Courtesy of University of Nebraska Press
The book is called "Scoreboard, Baby” and subtitled “A Story of College Football, Crime, and Complicity.” It’s something of a misnomer in that the key word comes last.
Scoreboard, Baby (University of Nebraska Press, $19.95) is an exhaustive investigation of the University of Washington football program circa 2001, when the team won a Rose Bowl after finishing the 2000 regular season 10-1. Ken Armstrong and Nick Perry, investigative reporters of The Seattle Times, spent months documenting appalling player crimes and other transgressions, expanding on their award-winning 2008 Times series “Victory and Ruins.”
In the end, though, the key word is “complicity”: among players, coaches, attorneys, police, prosecutors, journalists, school administrators, teachers, family members, boosters and casual fans. The book describes how all in various ways became enablers, their eyes easily diverted from violent crimes and trained instead on that bright rectangle at the back of the stadium: on the all-important scoreboard, baby.
This is a very tough read, replete with explicit language when (frequently) appropriate. Armstrong and Perry describe in vivid detail sexual and gun violence and the lingering raw emotions among victims. Animal-abuse even is portrayed; the irony won’t escape many that it pertains to what some would call “dawgs.”
The book also is, or should be, a source of embarrassment for the millions here and elsewhere who delude themselves on game days into believing that the spectacle they observe on college football fields is nothing but a noble, pure, harmless diversion. The shame of it is that we (full disclosure: I’ve been a season-ticket-holder for several decades and routinely attend out-of-town games as well) should have known better all along.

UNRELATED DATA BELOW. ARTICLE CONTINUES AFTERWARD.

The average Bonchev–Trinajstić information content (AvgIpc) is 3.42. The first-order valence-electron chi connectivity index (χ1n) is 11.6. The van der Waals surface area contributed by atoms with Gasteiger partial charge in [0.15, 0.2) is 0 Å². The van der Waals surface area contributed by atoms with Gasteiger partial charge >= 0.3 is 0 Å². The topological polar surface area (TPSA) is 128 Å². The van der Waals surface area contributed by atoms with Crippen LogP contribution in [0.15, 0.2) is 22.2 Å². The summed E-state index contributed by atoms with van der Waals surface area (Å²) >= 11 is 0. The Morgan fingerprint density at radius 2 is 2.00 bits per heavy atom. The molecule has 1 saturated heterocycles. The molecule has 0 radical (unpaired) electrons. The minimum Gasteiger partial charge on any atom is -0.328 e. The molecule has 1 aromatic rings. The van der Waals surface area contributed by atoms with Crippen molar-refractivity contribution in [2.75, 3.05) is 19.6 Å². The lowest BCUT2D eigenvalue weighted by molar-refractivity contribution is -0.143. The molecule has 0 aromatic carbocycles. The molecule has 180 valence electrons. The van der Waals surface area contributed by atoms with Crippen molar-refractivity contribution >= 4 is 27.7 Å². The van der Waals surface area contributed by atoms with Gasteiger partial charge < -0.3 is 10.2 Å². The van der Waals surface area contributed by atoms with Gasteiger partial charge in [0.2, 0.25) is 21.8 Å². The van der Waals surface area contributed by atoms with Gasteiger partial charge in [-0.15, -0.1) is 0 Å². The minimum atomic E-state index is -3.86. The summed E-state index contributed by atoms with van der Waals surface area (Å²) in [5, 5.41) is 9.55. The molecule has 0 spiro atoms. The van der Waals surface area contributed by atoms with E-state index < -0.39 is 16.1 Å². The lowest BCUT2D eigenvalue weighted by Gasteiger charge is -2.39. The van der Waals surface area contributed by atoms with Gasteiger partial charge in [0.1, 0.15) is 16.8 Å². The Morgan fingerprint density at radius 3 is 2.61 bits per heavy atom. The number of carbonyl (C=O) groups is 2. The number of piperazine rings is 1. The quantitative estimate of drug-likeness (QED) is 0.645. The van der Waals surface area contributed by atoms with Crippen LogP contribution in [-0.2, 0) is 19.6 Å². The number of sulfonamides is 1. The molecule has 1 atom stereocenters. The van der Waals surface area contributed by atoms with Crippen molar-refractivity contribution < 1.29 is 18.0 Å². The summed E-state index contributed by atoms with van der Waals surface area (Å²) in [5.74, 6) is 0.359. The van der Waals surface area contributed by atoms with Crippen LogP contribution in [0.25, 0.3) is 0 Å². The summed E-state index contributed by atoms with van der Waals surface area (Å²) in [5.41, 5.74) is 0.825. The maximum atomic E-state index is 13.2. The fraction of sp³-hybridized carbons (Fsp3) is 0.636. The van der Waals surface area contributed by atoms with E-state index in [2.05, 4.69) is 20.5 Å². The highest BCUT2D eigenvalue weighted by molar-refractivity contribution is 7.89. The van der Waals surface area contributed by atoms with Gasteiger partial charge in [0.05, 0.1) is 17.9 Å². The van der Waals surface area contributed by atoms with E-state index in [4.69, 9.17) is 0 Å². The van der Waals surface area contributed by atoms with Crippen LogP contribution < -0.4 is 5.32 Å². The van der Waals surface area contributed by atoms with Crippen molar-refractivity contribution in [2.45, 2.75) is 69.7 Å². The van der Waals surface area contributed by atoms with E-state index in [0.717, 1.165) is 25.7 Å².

The book follows the dubious fortunes of four former Husky players, two of them since deceased, another in prison and a fourth an incorrigible drunk driver believed by police investigators to have raped a UW student.
Virtually everyone comes out badly from this book. Even former Husky mentor Rick Neuheisel, who now runs the program at his alma mater, UCLA, is diminished by this report — impossible, many would believe, for a man who is widely despised in the Northwest.
But Neuheisel, for all his transgressions, is scarcely the only college coach to stretch rules and enable errant players. The authors give the identities of other big-time programs guilty in various ways then add: “Washington isn’t an aberration. It is an example.”
When asked why the book doesn’t get into many instances of wrongdoing at other schools, Armstrong answered via e-mail: “It took more than a year to do this kind of deep reporting on one program and one team. So, no, we did not consider doing the same thing with another program.”
“Deep reporting” is such that the documentation notes alone take up 42 pages.
The book’s publication date is Sept. 1, three days before the Huskies tee it up at BYU for the 2010 campaign. Many boosters, upon hearing about this book (or, less likely, perhaps, actually reading it), no doubt will blame the proverbial messenger.